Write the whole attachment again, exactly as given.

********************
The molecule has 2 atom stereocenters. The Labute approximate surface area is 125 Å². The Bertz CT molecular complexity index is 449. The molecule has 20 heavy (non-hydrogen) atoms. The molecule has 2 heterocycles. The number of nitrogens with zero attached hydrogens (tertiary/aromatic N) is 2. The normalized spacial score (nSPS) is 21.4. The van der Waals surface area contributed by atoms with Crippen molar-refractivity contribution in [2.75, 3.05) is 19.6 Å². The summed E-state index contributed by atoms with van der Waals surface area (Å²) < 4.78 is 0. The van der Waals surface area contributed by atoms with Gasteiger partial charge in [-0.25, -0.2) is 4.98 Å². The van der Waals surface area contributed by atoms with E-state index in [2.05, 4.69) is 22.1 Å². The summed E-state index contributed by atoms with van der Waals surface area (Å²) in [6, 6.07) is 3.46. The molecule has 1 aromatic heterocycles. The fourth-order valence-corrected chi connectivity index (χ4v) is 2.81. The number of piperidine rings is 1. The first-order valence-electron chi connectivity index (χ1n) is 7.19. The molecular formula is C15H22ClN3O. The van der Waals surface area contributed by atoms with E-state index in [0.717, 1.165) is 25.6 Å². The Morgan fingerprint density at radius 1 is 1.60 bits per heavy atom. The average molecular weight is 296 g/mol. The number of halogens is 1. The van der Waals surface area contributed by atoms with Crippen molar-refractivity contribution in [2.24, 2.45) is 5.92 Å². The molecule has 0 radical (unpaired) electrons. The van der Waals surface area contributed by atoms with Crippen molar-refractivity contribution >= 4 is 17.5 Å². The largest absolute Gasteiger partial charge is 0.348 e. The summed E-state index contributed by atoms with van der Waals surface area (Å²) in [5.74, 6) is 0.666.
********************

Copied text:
The molecule has 2 atom stereocenters. The Labute approximate surface area is 125 Å². The Bertz CT molecular complexity index is 449. The molecule has 20 heavy (non-hydrogen) atoms. The molecule has 2 heterocycles. The number of nitrogens with zero attached hydrogens (tertiary/aromatic N) is 2. The normalized spacial score (nSPS) is 21.4. The van der Waals surface area contributed by atoms with Crippen molar-refractivity contribution in [2.75, 3.05) is 19.6 Å². The summed E-state index contributed by atoms with van der Waals surface area (Å²) < 4.78 is 0. The van der Waals surface area contributed by atoms with Gasteiger partial charge in [-0.25, -0.2) is 4.98 Å². The van der Waals surface area contributed by atoms with E-state index in [2.05, 4.69) is 22.1 Å². The summed E-state index contributed by atoms with van der Waals surface area (Å²) in [6, 6.07) is 3.46. The molecule has 1 aromatic heterocycles. The fourth-order valence-corrected chi connectivity index (χ4v) is 2.81. The number of piperidine rings is 1. The first-order valence-electron chi connectivity index (χ1n) is 7.19. The molecular formula is C15H22ClN3O. The van der Waals surface area contributed by atoms with E-state index in [0.717, 1.165) is 25.6 Å². The Morgan fingerprint density at radius 1 is 1.60 bits per heavy atom. The average molecular weight is 296 g/mol. The number of halogens is 1. The van der Waals surface area contributed by atoms with Crippen molar-refractivity contribution in [2.24, 2.45) is 5.92 Å². The molecule has 0 radical (unpaired) electrons. The van der Waals surface area contributed by atoms with Crippen molar-refractivity contribution >= 4 is 17.5 Å². The largest absolute Gasteiger partial charge is 0.348 e. The summed E-state index contributed by atoms with van der Waals surface area (Å²) in [5.74, 6) is 0.666.